To conclude the evening, Jason Gritzner highlighted the connection between the plight of the Oregon spotted frog and the overall health of the river. Because amphibians are considered an environmental indicator species, a distressed population confirms distress in the overall ecosystem in the Upper Deschutes.
Want to learn more? There are more community leaning opportunities to come! Click to see the list and RSVP links.
This week, the Deschutes River Conservancy helped welcome the Oregon Watershed Enhancement Board (OWEB) to the Deschutes Basin and attended OWEB’s quarterly board meeting in Madras. The Deschutes Partnership and partner organizations (DRC, the Deschutes Land Trust, Upper Deschutes watershed Council and the Crooked River Watershed Council) reported to OWEB board members on its experience with OWEB’s Focused Investment Partnership (FIP) program. OWEB awarded the Deschutes Partnership $4M through the FIP program over the 2015-2017 biennium to help restore the physical and biological conditions necessary for successful anadromous fish reintroduction in the Deschutes Basin. DRC used funding from this grant to support its work on Whychus Creek with Three Sisters Irrigation District and to increase streamflow on McKay Creek, a tributary to the Crooked River. DRC is grateful to OWEB for its support of our work over the years. OWEB’s significant investment in the Deschutes Partnership has helped to leverage resources and increase the pace and scale of restoration in the Deschtues Basin.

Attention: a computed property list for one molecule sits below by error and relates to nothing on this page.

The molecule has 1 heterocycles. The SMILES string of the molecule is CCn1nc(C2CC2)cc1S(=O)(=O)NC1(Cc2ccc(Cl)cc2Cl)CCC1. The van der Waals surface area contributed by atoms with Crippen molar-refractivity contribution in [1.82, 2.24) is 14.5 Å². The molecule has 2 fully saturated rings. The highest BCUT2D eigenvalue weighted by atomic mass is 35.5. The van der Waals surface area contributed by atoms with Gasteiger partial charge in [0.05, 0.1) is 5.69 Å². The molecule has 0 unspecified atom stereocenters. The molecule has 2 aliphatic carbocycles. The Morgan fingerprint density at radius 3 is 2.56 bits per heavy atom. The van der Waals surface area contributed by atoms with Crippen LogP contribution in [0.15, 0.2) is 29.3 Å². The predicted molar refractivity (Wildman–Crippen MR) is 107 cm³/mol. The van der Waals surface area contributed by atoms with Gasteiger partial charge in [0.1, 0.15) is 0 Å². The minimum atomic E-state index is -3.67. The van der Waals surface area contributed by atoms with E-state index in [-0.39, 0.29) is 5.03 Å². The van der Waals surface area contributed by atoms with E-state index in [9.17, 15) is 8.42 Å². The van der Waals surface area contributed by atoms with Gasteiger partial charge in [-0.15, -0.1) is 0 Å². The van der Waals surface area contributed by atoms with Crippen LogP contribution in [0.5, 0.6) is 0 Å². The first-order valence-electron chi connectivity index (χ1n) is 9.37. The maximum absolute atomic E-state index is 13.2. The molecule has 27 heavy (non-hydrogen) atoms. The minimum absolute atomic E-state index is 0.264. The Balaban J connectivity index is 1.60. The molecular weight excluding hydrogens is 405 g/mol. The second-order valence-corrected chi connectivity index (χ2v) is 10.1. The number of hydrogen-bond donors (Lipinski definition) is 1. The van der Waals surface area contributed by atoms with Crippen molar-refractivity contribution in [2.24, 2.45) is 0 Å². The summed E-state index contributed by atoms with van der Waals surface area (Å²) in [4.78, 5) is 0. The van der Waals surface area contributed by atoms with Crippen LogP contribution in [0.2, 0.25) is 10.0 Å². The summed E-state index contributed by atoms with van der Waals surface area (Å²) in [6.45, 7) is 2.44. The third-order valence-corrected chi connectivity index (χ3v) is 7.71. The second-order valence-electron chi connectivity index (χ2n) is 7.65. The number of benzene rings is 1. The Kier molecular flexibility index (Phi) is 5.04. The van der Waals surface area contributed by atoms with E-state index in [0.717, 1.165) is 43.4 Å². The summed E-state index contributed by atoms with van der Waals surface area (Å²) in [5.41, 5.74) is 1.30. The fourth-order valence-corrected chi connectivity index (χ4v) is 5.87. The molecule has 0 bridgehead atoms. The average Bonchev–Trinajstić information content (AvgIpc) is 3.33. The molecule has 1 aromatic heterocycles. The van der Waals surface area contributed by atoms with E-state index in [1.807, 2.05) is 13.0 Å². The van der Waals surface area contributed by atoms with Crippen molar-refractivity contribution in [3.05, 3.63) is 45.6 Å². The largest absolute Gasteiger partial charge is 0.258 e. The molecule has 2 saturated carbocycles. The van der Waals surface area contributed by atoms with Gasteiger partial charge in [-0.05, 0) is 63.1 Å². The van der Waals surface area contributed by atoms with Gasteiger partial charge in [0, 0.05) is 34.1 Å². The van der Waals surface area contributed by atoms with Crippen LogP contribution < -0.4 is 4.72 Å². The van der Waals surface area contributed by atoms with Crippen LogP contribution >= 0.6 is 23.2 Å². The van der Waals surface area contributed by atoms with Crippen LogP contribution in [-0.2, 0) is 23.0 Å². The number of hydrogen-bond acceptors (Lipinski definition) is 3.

Do you want to play a more active role in local environmental issues this year? The best way you can help the river is to learn about the problem and support the organizations working to protect it. Here are several upcoming community learning opportunities to help you navigate the complex issues facing the Deschutes River and its tributaries.